There’s no learning curve. “A typical safety razor, it has kind of a curved top, and it’s a 4,000th-of-an-inch-thick blade, you drop that blade in, typically screw it to put the blade under tension, and that holds the blade at the correct angle from one end to the other,” Prommel says. “But in essence, it’s really about skill, technique, and learning. The safety razor is forcing you to maintain your arm, wrist, and hand, and hold it at your face at the exact same stroke–you will cut yourself multiple times in the process of learning to use a safety razor.”
For eight months, four designers shaved exclusively at the office. They loaded 3-D-printed prototypes and steel milled tubes with razor blades and ran them across their faces in the studio’s bathroom. They literally bled for the work. And what resulted was the OneBlade. Made from an extremely precise, injection-molded steel process, OneBlade is a downright heavy chunk of smooth steel in your hand, looped for easier grip, so machined that it feels lethal. Its head features teflon-coated steel springs that allow it to conform to your face. For the cutting edge itself, Pensa found a Japanese company that made fine single-sided razors, rather than your stock double-edged version. With a dull rear edge, and careful engineering, the OneBlade allows users to slide the razor right into the head rather than use a screwdriver, where it locks with a satisfying click.
“It’s a very unique user experience,” Prommel says. And with those words ringing in my ears, I took a preproduction OneBlade out of its leather carrying case, loaded it with a razor (the click really was fantastic), and hit the shower to prep for my shave.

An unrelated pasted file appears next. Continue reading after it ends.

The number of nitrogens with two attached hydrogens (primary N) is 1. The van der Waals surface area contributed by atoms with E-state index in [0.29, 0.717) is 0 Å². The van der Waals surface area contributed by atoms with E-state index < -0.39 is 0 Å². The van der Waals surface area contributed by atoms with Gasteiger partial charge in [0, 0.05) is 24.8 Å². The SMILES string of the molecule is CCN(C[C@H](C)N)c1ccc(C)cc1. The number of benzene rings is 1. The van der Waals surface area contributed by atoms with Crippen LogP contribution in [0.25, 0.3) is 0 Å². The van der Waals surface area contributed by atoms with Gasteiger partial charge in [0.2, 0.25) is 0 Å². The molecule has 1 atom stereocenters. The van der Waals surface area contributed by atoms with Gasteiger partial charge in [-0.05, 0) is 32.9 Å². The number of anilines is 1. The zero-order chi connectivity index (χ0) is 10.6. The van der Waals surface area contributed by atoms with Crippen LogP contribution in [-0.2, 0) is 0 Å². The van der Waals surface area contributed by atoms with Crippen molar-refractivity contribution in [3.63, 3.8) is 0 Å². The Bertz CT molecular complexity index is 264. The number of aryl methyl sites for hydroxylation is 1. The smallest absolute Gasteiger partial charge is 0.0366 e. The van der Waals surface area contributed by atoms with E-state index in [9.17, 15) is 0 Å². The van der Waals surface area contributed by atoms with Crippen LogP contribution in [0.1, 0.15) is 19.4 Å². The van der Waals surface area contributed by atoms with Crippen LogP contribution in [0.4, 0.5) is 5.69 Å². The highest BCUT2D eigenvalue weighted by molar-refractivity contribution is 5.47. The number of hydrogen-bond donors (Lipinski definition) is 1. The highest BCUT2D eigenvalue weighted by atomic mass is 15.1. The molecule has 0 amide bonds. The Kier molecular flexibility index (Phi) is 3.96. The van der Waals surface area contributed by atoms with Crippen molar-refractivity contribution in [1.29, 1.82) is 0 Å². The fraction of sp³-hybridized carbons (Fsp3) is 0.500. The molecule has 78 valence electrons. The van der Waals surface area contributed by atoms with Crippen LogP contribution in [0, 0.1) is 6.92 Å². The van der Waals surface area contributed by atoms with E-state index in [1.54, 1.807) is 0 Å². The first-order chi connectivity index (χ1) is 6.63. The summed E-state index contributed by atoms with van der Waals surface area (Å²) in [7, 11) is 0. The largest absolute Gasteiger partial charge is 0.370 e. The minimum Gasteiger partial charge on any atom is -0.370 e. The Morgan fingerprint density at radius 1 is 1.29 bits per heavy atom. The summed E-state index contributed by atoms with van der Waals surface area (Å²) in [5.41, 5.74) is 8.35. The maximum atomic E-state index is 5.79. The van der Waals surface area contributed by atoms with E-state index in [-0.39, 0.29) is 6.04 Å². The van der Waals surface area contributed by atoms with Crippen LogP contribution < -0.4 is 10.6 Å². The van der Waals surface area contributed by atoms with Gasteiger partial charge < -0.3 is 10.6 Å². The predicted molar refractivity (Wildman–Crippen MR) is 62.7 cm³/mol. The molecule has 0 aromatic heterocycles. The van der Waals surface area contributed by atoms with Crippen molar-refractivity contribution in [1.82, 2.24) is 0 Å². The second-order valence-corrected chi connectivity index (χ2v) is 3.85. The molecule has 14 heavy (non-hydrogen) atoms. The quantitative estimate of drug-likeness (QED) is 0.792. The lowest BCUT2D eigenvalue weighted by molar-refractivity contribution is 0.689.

Usually, I’m a shave-by-feel guy, preferring the steamy convenience of the shower to the vanity mirror. But in the case of OneBlade, I take a more conservative approach, exiting the shower–fully steamed and neck lubricated by Cremo Cream–to do the deed.
I pull the machined metal off its even heavier metal base. It’s all so manly, but in my wet hands, the OneBlade is very hard to grip. I lift it to my neck to take the first stroke, and I’ve never been so convinced that I was about to see a stream of crimson run down my neck. My senses go hyper-aware, and I can hear the tiny clinks of sliced hairs resonate through the OneBlade like an antique music box with a rusty spring.
My hand is shaking a bit. The gleaming silver body looks like one giant sharp thing in the foggy mirror, and I can’t figure out if I’m running it against my skin at the proper angle. No blood spotted, I slowly gain confidence, add the slightest hint of pressure, rerun a few bad passes, and then flip the razor upside down to shave against the grain.
Heirloom materials be damned, I wish the thing had a rubber handle. I found it too slippery for a during- or post-shower shave, especially when combined with its weight between your fingers. If you’re more a shaving-as-ceremony type, the OneBlade will serve you better than if you’re a shaving-out-the-door type.
Yet I will say: It quickly rinsed clean. I didn’t cut myself nor did I get razor burn, and as my wife ran her hand along my skin, she commented that it felt particularly soft.
It’s enough to get me to try the OneBlade again to see if I can get more comfortable in a second outing. But would I pass it down to my son? He can try an electric razor first. After all, it’s a family tradition.